The Elder Scrolls V: Skyrim - Nintendo Switch Edition
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Any additional time you can spend sneaking in dungeon crawls while at work, carrying out Dark Brotherhood assassinations at family dinners, and crafting new equipment when you probably should be sleeping is the best addition to enhance the experience. I'm overjoyed that Bethesda has been able to bring Skyrim to the Switch without any compromises to the quality of the original game. After playing Skyrim on PlayStation 3, Xbox 360, and Xbox One, I can easily say that the Switch provides the best experience possible. Bethesda is more than welcome to bring all their games over to Switch now, especially if each game is brought over with the same winning effort of Skyrim.
As with my review of DOOM before it you’ll notice that to this point I haven’t brought up the Switch itself in regards to the game and that’s for good reason. Aside from some unique features it brings to the game in the form of some Amiibo support (which awaits you roughly mid-game in a prominent area), motion controls that you may enjoy or not care for, and the ability to take the game anywhere there’s not a lot to say. The reason for that is in this equation the Switch only seems to have pluses and no discernable minuses. The conversion of Skyrim is, for all practical purposes, a flawless one from the time I’ve spent in the game. The details are crisp, the performance has no signs of hiccups or slowdown, and despite being run on a tablet-sized device with much more modest memory capacity than larger consoles or PCs there seem to be no compromises in sight. The only edge would go to the PC version for its readily-available mod support that can help you alter the game in some substantial ways, but in the case of the Switch the ability to play it anywhere in style more than offsets that sacrifice and even arguably makes it a superior version to the other consoles. Despite its age Skyrim is just as rich and robust a game experience as it ever was, and the fact that it can be played on a portable device is a technical achievement worthy of some praise. Congratulations to the team at Nintendo for making versatile hardware capable of this feat and to Bethesda for having both the vision and expertise to pull this off and to set the bar so high for the other major publishers.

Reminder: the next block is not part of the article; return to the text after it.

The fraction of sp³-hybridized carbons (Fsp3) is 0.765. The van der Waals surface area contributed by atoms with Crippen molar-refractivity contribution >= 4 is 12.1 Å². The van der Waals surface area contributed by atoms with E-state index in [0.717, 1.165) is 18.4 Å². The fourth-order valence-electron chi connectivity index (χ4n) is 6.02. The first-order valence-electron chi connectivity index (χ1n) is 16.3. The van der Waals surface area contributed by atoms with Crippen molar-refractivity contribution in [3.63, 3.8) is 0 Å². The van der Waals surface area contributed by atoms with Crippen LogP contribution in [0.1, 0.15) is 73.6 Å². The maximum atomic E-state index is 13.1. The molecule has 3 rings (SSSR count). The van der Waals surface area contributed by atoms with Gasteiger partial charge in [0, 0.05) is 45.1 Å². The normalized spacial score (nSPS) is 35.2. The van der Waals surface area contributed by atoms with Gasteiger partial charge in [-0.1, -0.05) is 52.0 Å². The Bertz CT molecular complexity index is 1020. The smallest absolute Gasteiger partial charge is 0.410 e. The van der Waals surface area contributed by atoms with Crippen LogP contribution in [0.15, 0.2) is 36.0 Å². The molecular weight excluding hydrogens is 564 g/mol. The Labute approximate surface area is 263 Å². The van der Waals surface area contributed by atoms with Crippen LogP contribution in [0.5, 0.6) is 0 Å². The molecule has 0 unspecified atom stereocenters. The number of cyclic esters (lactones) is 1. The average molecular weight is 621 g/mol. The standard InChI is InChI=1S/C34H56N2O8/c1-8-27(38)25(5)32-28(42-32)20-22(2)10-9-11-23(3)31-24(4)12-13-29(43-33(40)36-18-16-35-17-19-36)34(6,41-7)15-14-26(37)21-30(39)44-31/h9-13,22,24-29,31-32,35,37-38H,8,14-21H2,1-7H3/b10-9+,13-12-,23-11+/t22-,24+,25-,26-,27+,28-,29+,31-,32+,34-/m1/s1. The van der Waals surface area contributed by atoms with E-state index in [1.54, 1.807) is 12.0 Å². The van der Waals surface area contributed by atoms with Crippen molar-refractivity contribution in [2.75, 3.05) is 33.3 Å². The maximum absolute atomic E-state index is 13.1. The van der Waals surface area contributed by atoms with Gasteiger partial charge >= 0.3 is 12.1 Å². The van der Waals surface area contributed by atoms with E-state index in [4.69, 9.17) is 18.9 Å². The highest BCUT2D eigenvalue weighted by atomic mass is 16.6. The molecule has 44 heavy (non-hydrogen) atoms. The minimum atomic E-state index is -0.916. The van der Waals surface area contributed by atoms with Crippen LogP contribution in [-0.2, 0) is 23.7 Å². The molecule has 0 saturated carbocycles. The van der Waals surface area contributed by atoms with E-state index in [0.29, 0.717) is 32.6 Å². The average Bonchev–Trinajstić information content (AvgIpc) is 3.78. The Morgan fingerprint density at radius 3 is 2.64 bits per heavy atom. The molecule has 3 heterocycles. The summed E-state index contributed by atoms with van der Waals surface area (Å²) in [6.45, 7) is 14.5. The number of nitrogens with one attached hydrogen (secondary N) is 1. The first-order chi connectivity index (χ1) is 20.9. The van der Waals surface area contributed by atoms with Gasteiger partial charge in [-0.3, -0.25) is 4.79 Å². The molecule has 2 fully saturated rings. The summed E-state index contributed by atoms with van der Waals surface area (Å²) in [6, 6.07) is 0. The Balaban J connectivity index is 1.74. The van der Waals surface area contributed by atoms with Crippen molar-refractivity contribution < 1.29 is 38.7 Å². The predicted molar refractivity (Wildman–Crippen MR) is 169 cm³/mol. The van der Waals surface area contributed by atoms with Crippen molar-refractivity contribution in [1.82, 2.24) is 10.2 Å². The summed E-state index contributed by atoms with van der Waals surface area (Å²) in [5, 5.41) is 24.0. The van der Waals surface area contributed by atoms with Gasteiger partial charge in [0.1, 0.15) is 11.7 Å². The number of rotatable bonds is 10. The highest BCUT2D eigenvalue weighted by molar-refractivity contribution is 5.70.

When you’re done with the main quest, you can still go out and explore the map. You never know what you might find. Or, you can even choose to live like an NPC, walking around town for days on end, doing nothing but sleeping, drinking, and then work on a farm or things NPCs do. You can buy a house, fill the shelves with books, adopt a kid, be a good dad. Or you can be a tyrant, killing everyone on town. But who would do that, really? He-he. Excuse me while I load a save.
Motion controls add a breath of fresh air to a familiar game, with astounding results. A must-have for anyone with a Switch and a love of open world games.
The Switch version of Skyrim is a well-executed version of a modern classic that you can play on the go, offering the same delights (and minor frustrations) of the original
Seeing one of the most celebrated open worlds brought to Nintendo's portable flagship is a welcome surprise. Being able to take a game this expansive on the go is an amazing feat, and seeing it come in this feature complete is Bethesda at its best. While the motion controls have a bit of wonk, come for the HD rumble, and stay for the chance to explain why you are yelling “Fus Ro Dah!” on the bus.
The Elder Scrolls V: Skyrim for Nintendo Switch is a great occasion to replay the cult role-playing game from Bethesda wherever you are. A successful adaptation for the hybrid console allows you to run a large-scale RPG even on the road, which seemed impossible a year ago. If you are a fan of the series and you have a Switch, then it's definitely worth a try, and new players simply have to get acquainted with one of the brightest projects in the modern history of the genre.
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Skyrim is still a beautiful game to behold six years after its original launch, only now I can play it wherever I wish.
If Skyrim has grown stale or doesn't hold interest to certain players anymore, the Switch version most likely won't do anything to win players back. Though for newcomers and fans that want to return, Skyrim is here, as a great as remembered, and grand scale adventure now in the palm of your hands.
The Switch isn't short of games that have already taken a bow, or several, on other hardware, but Skyrim might be the one that most deserves another look from both hardy Elder Scrolls adventurers and absolute beginners alike. Despite its age showing, the countless little cracks in its already fractured façade, it still delivers a palpable sense of space, and the player's niche-carving progress through it, that few games before or since have managed. May its dancing northern lights never dim.